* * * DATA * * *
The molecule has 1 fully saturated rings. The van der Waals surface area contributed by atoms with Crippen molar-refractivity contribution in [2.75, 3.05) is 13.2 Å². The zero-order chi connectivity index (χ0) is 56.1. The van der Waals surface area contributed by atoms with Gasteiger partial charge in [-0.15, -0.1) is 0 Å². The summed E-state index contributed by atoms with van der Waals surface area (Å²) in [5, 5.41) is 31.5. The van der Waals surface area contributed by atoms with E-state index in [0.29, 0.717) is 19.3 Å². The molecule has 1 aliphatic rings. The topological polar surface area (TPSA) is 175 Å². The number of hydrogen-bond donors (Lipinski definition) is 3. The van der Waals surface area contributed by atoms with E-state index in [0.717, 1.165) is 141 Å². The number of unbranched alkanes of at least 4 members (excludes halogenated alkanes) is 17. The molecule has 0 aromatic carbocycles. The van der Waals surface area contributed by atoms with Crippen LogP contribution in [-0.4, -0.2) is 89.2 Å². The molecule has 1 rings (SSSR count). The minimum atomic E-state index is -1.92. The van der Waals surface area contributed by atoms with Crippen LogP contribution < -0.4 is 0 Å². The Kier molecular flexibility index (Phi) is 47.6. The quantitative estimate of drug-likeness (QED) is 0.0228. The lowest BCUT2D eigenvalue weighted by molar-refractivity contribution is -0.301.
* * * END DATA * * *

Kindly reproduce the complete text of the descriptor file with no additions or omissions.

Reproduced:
The molecule has 1 fully saturated rings. The van der Waals surface area contributed by atoms with Crippen molar-refractivity contribution in [2.75, 3.05) is 13.2 Å². The zero-order chi connectivity index (χ0) is 56.1. The van der Waals surface area contributed by atoms with Gasteiger partial charge in [-0.15, -0.1) is 0 Å². The summed E-state index contributed by atoms with van der Waals surface area (Å²) in [5, 5.41) is 31.5. The van der Waals surface area contributed by atoms with E-state index in [0.29, 0.717) is 19.3 Å². The molecule has 1 aliphatic rings. The topological polar surface area (TPSA) is 175 Å². The number of hydrogen-bond donors (Lipinski definition) is 3. The van der Waals surface area contributed by atoms with E-state index in [0.717, 1.165) is 141 Å². The number of unbranched alkanes of at least 4 members (excludes halogenated alkanes) is 17. The molecule has 0 aromatic carbocycles. The van der Waals surface area contributed by atoms with Crippen LogP contribution in [-0.4, -0.2) is 89.2 Å². The molecule has 1 rings (SSSR count). The minimum atomic E-state index is -1.92. The van der Waals surface area contributed by atoms with Crippen LogP contribution < -0.4 is 0 Å². The Kier molecular flexibility index (Phi) is 47.6. The quantitative estimate of drug-likeness (QED) is 0.0228. The lowest BCUT2D eigenvalue weighted by molar-refractivity contribution is -0.301.